calculated from the date of the taxpayer’s receipt of the reasons for
assessment, as prescribed by rule 7 of the rules.
Despite this explanation, SARS informed the taxpayer that his objection
was invalid because it had not been delivered within a period of 30 business
days, calculated from the date of the assessment.
The taxpayer then brought an application to the tax court, in terms of
rule 56 of the rules, in which he sought an order declaring his objection to be
valid, as well as an order directing SARS to pay his legal costs for doing so.
Within days of its receipt of this application, one of SARS’ legal
managers wrote to the taxpayer and informed him that SARS was prepared to deal
with the objection, and requested him to deliver specified supporting
The taxpayer agreed to do so, and also agreed to delay the application,
pending the final adjudication of his supporting documentation. Within a few
days of its receipt of those documents, SARS informed him that it had partially
allowed those expenses, issued the necessary reduced assessment, and had paid a
refund of approximately R41 000 into his bank account.
In the writers’ opinion, the rules, which are applicable to this matter,
are clear, and simple. A taxpayer, who is aggrieved by an assessment, is
entitled to seek written reasons for those assessments, so that he can prepare
a detailed objection, as prescribed by rule 7. This is a basic right of every
taxpayer, who receives an assessment. SARS has no right to ridicule that
request, or to refuse it, if it is made in the manner prescribed by the rules.
Similarly, the time period of 30 days, as prescribed by rule 7, in which
to note the objection, after receipt of those reasons, is clear. On these
premises, SARS decision, that the objection was invalid, is most unfortunate,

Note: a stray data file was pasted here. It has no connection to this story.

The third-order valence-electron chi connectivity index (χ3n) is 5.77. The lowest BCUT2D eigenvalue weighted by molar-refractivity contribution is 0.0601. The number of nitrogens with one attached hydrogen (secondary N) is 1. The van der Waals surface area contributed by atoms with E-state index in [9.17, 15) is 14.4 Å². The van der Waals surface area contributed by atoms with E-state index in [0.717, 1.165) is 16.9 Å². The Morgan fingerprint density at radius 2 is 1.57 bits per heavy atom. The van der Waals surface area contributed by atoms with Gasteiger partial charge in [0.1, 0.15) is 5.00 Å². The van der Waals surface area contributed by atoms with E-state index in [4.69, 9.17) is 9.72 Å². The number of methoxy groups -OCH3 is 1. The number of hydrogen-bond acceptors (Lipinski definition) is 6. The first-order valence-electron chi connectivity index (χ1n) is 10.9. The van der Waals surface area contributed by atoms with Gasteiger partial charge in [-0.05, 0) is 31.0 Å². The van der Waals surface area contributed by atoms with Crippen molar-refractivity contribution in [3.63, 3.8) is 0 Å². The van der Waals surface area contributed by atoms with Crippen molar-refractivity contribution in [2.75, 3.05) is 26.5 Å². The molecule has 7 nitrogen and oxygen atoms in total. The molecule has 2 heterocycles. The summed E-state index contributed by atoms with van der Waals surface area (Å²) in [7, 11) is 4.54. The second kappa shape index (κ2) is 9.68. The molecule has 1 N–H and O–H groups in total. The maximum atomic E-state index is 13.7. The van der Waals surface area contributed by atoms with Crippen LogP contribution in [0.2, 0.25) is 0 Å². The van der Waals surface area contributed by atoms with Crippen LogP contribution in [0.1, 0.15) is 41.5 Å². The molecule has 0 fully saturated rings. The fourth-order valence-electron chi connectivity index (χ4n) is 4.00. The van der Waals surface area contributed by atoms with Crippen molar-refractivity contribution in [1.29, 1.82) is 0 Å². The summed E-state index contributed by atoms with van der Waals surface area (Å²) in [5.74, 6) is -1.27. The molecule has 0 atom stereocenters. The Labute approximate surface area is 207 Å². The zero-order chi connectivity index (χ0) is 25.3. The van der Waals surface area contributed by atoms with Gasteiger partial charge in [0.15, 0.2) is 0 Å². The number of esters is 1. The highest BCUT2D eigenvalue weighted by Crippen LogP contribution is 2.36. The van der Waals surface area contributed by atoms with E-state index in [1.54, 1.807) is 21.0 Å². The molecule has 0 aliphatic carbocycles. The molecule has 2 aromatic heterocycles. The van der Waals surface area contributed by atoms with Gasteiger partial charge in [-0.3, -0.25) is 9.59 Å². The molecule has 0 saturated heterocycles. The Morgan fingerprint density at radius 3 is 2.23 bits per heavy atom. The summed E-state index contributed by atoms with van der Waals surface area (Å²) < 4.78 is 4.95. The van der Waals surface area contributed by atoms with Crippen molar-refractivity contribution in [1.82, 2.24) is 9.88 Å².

and highly questionable.
In terms of section 164(2) of the Tax Administration Act, Act Number 28
of 201, as amended ("the TAA”) a taxpayer who intends to object to an
assessment, is legally entitled to seek a postponement of that taxpayer’s
obligation to pay the disputed taxes. This remedy is not only reserved for
those taxpayers, who have indeed objected to an assessment. Consequently, SARS
apparent refusal, to consider the taxpayers request for a postponement, prior
to the delivery of his objection, is unlawful.
In the writers’ opinion, SARS treatment of the taxpayer, prior to the
receipt of the application to declare his objection to be valid, is completely
unacceptable. The taxpayer invoked his basic rights, namely requesting reasons
for SARS assessment, and requesting a postponement of his obligation to pay the
disputed taxes, which is granted to every taxpayer in terms of the TAA.
However, it appears that the relevant SARS officials did not understand or
accept, that the taxpayer indeed possessed those rights.
All tax practitioners are required to be registered member of a
recognised controlling body, and in that capacity to comply with annual
requirements regarding continued professional education. In the event that they
fail to do so, they can face disciplinary action, and even cancellation of
their membership. This legislation is not applicable to SARS employees who
The time and effort needed in order to resolve this matter was extensive
and unnecessary. This was a simple matter, in which a relatively small number
of issues were involved. It is unacceptable that taxpayers should face these
obstacles when finalising the assessment process.
It is possibly time that the rules be amended to provide that no
assessment will be valid unless it is accompanied by a detailed explanation, of
why it has been issued.
This article first appeared on the July/August 2016 edition on Tax Talk.